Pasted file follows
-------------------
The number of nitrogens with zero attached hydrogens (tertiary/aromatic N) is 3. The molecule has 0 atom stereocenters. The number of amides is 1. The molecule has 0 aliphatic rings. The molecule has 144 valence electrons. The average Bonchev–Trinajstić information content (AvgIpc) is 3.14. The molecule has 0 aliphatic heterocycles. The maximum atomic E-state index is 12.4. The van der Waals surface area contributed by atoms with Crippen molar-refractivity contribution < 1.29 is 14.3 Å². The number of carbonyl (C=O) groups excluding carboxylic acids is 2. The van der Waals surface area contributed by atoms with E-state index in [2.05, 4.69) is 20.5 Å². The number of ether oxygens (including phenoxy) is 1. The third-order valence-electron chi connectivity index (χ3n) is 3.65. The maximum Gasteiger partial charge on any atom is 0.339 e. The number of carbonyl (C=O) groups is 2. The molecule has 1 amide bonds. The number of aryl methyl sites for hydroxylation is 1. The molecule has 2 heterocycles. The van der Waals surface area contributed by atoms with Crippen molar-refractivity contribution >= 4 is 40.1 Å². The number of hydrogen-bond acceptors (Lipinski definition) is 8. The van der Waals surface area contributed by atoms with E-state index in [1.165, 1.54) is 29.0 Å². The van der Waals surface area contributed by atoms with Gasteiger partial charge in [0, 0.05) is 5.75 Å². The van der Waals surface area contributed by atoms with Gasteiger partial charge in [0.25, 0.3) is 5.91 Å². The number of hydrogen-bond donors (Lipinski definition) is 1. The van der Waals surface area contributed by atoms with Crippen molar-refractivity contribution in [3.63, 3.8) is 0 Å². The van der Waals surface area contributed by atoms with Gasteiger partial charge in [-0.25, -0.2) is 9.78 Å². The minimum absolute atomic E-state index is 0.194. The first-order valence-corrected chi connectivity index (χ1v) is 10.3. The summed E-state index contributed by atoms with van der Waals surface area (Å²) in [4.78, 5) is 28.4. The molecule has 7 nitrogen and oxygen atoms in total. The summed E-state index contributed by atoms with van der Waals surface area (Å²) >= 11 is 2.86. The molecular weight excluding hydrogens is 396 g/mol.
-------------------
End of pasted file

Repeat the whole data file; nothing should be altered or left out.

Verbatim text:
The number of nitrogens with zero attached hydrogens (tertiary/aromatic N) is 3. The molecule has 0 atom stereocenters. The number of amides is 1. The molecule has 0 aliphatic rings. The molecule has 144 valence electrons. The average Bonchev–Trinajstić information content (AvgIpc) is 3.14. The molecule has 0 aliphatic heterocycles. The maximum atomic E-state index is 12.4. The van der Waals surface area contributed by atoms with Crippen molar-refractivity contribution < 1.29 is 14.3 Å². The number of carbonyl (C=O) groups excluding carboxylic acids is 2. The van der Waals surface area contributed by atoms with E-state index in [2.05, 4.69) is 20.5 Å². The number of ether oxygens (including phenoxy) is 1. The third-order valence-electron chi connectivity index (χ3n) is 3.65. The maximum Gasteiger partial charge on any atom is 0.339 e. The number of carbonyl (C=O) groups is 2. The molecule has 1 amide bonds. The number of aryl methyl sites for hydroxylation is 1. The molecule has 2 heterocycles. The van der Waals surface area contributed by atoms with Crippen molar-refractivity contribution >= 4 is 40.1 Å². The number of hydrogen-bond acceptors (Lipinski definition) is 8. The van der Waals surface area contributed by atoms with E-state index in [1.165, 1.54) is 29.0 Å². The van der Waals surface area contributed by atoms with Gasteiger partial charge in [0, 0.05) is 5.75 Å². The van der Waals surface area contributed by atoms with Gasteiger partial charge in [0.25, 0.3) is 5.91 Å². The number of hydrogen-bond donors (Lipinski definition) is 1. The van der Waals surface area contributed by atoms with Crippen molar-refractivity contribution in [3.63, 3.8) is 0 Å². The van der Waals surface area contributed by atoms with Gasteiger partial charge in [-0.25, -0.2) is 9.78 Å². The minimum absolute atomic E-state index is 0.194. The first-order valence-corrected chi connectivity index (χ1v) is 10.3. The summed E-state index contributed by atoms with van der Waals surface area (Å²) in [4.78, 5) is 28.4. The molecule has 7 nitrogen and oxygen atoms in total. The summed E-state index contributed by atoms with van der Waals surface area (Å²) >= 11 is 2.86. The molecular weight excluding hydrogens is 396 g/mol.